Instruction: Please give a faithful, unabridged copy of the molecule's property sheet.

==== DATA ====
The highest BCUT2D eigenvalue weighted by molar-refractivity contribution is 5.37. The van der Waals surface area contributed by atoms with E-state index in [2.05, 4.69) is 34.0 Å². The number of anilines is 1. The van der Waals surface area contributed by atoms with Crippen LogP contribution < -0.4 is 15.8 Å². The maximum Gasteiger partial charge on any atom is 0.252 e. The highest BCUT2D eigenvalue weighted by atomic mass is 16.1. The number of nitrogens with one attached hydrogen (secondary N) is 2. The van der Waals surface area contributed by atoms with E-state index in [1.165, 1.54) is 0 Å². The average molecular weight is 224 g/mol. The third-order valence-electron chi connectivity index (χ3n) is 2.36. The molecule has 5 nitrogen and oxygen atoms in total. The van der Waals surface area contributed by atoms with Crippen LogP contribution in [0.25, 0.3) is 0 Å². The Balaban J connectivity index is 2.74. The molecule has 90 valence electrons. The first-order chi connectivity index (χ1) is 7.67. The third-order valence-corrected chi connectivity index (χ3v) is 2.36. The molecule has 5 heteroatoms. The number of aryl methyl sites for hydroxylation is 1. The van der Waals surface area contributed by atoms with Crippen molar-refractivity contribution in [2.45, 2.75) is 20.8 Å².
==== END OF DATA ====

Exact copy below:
The highest BCUT2D eigenvalue weighted by molar-refractivity contribution is 5.37. The van der Waals surface area contributed by atoms with E-state index in [2.05, 4.69) is 34.0 Å². The number of anilines is 1. The van der Waals surface area contributed by atoms with Crippen LogP contribution < -0.4 is 15.8 Å². The maximum Gasteiger partial charge on any atom is 0.252 e. The highest BCUT2D eigenvalue weighted by atomic mass is 16.1. The number of nitrogens with one attached hydrogen (secondary N) is 2. The van der Waals surface area contributed by atoms with E-state index in [1.165, 1.54) is 0 Å². The average molecular weight is 224 g/mol. The third-order valence-electron chi connectivity index (χ3n) is 2.36. The molecule has 5 nitrogen and oxygen atoms in total. The van der Waals surface area contributed by atoms with Crippen LogP contribution in [0.25, 0.3) is 0 Å². The Balaban J connectivity index is 2.74. The molecule has 90 valence electrons. The first-order chi connectivity index (χ1) is 7.67. The third-order valence-corrected chi connectivity index (χ3v) is 2.36. The molecule has 5 heteroatoms. The number of aryl methyl sites for hydroxylation is 1. The van der Waals surface area contributed by atoms with Crippen molar-refractivity contribution in [2.45, 2.75) is 20.8 Å².